The South African localisation firm Translate.org.za has been charged to create a self-study training module with “opensource” as its topic. Over the next two months, this module will be planned, developed and written by Samuel Murray.
Designing an opensource training module forms part of the “Training Development and Delivery” (TD&D) subtask of the Pan African Localisation Network's ANLOC project to promote ITC in Africa. Although the parent project is concerned specifically with Africa, the task of designing the opensource module is of a more global nature.
The TD&D subtask of ANLOC concerns creating training modules in the format used by TILP (The Institute for Localisation Professionals). The training modules created by ANLOC will form part of future TILP training courses for CLP (certified localization professional), as electives.
Specifically with Africa in mind, ANLOC will design modules for four or five languages or regions in Africa. The Arabic module (in Arabic) has alread been created by the Egyptian localisation firm Arabize. The development of a Sesotho module (in English) is currently underway in conjunction with Pheledi Mathibela, who was commissioned by the South African localisation firm Translate.org.za for the task.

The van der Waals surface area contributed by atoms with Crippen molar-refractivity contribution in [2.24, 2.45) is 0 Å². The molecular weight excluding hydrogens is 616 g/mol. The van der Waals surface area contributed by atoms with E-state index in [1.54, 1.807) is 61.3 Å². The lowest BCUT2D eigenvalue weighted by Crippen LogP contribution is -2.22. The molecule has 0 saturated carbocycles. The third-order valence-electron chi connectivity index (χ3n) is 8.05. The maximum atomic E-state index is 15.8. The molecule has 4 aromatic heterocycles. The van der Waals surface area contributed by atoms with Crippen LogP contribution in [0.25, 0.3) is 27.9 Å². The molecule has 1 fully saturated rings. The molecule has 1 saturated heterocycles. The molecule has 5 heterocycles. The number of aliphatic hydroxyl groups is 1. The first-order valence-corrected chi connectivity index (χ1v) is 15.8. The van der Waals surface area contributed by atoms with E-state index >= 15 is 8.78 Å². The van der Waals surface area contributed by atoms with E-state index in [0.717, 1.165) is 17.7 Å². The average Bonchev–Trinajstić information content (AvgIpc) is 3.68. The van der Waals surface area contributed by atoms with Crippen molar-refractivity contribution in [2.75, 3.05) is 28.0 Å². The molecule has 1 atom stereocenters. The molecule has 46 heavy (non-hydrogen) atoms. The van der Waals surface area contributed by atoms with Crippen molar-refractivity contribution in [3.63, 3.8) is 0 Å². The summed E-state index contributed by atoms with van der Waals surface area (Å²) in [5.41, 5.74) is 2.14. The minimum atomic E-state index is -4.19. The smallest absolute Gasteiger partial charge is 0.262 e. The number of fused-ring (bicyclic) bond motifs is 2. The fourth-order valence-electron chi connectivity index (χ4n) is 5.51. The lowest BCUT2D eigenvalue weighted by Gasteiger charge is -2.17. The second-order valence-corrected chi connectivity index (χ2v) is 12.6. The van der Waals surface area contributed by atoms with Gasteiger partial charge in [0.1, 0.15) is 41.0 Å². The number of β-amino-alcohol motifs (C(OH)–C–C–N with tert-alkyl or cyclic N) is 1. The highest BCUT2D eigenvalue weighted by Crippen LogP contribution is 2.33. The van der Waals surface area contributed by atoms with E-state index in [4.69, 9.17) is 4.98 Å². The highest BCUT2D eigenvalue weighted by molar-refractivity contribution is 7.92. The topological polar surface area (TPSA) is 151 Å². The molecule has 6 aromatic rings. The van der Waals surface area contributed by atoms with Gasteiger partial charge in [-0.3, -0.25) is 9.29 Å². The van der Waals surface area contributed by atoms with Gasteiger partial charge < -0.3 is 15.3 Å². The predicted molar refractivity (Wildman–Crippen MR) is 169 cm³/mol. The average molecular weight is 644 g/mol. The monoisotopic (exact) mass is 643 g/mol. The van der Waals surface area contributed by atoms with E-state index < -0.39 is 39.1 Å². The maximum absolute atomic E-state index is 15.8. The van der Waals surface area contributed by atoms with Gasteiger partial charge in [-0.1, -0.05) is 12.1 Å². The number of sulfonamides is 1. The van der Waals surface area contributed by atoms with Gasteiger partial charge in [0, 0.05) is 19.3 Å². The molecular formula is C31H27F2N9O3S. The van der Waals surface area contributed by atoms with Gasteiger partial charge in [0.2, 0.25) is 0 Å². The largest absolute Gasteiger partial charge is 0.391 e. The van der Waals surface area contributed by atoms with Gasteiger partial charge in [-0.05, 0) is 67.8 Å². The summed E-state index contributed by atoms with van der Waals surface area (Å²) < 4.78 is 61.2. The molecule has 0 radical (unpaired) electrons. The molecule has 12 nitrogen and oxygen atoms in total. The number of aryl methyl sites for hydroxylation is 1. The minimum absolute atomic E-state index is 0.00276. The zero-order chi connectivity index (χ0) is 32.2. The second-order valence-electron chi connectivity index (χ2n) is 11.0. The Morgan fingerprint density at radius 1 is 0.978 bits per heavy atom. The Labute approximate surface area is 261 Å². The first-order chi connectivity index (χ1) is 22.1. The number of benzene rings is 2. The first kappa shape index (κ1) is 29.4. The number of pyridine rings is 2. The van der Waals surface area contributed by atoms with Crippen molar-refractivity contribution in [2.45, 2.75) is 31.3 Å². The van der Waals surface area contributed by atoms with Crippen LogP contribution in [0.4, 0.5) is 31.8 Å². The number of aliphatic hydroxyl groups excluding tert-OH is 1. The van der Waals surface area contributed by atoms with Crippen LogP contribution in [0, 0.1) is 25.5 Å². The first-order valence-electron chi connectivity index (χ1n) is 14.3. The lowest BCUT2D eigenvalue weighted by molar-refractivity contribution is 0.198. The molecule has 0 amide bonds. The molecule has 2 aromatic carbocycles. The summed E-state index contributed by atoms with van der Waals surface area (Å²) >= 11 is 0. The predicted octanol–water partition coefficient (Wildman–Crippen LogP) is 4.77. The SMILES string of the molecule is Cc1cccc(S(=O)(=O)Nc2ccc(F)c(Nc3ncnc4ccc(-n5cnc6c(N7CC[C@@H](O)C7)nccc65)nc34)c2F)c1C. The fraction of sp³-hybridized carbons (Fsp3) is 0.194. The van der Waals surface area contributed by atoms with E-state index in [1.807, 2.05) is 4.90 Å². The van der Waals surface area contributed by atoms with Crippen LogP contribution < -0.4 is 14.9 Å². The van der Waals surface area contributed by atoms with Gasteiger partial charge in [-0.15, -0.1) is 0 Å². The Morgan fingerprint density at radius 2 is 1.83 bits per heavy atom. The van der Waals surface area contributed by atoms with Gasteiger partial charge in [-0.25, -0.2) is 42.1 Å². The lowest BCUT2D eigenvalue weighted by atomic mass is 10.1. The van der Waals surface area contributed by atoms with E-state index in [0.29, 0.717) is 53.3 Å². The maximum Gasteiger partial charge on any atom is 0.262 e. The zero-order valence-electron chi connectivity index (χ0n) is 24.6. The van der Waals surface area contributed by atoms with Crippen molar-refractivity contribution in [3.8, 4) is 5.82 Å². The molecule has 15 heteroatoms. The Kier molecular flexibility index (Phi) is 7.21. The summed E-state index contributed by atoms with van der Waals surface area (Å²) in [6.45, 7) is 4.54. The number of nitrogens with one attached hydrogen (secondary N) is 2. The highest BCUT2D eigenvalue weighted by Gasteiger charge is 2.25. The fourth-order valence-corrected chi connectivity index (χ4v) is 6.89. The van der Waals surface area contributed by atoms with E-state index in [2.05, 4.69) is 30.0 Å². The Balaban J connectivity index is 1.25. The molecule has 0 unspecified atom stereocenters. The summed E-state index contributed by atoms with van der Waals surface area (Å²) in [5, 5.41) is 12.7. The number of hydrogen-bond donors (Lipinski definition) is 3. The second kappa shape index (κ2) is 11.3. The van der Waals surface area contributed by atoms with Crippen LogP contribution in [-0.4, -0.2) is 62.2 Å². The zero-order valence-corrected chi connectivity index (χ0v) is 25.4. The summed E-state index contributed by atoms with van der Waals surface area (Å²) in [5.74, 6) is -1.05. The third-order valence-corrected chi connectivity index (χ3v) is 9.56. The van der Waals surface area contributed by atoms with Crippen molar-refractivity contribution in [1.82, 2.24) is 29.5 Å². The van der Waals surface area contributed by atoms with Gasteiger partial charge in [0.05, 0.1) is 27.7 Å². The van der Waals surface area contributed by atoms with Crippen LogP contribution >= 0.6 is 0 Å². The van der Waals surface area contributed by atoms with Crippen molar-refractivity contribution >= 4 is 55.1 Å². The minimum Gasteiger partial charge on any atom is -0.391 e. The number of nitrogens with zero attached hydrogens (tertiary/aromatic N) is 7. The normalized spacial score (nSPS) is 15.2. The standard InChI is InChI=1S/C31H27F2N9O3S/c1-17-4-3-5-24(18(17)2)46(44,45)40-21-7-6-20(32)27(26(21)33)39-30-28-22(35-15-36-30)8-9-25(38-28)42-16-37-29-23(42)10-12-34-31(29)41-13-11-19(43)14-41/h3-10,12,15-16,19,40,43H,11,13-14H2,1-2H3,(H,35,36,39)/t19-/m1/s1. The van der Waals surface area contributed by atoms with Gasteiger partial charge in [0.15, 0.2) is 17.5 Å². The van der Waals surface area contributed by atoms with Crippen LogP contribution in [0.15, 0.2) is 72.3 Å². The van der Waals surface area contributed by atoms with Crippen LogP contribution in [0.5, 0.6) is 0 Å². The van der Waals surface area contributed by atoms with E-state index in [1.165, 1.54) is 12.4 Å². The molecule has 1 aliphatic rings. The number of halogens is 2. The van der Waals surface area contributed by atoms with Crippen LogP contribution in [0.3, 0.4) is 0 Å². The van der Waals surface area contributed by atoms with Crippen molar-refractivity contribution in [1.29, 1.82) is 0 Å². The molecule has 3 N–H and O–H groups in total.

The training modules are licensed under a Creative Commons license. ANLOC, the TD&D and the task of designing the opensource module is funded by the IDRC.
The Wikipedia article about the CLP is fairly comprehensive and worth a read. The self-study modules are made available via a Moodle portal that allows students to interact and trainers to monitor the activity of students. The self-study modules all follow roughly the format, which will also be used for the opensource module.
The CLP modules were developed by many different people and every module is slightly different. For example, some modules regard the reading list as something students should read beforehand, whereas others clearly regard the reading list as a resource for further reading. Some of the reading lists contain virtually no online references (who knows what students are to do if they have no access to a large university's library).
Each module consists of a reading list and three to four PowerPoint presentations with additional notes inline. It is typically assumed that the trainer (who will visit the students once a year for an intensive 4-5 day coaching session) will be familiar with the module content, and therefore the PowerPoint presentations need not be extremely comprehensive.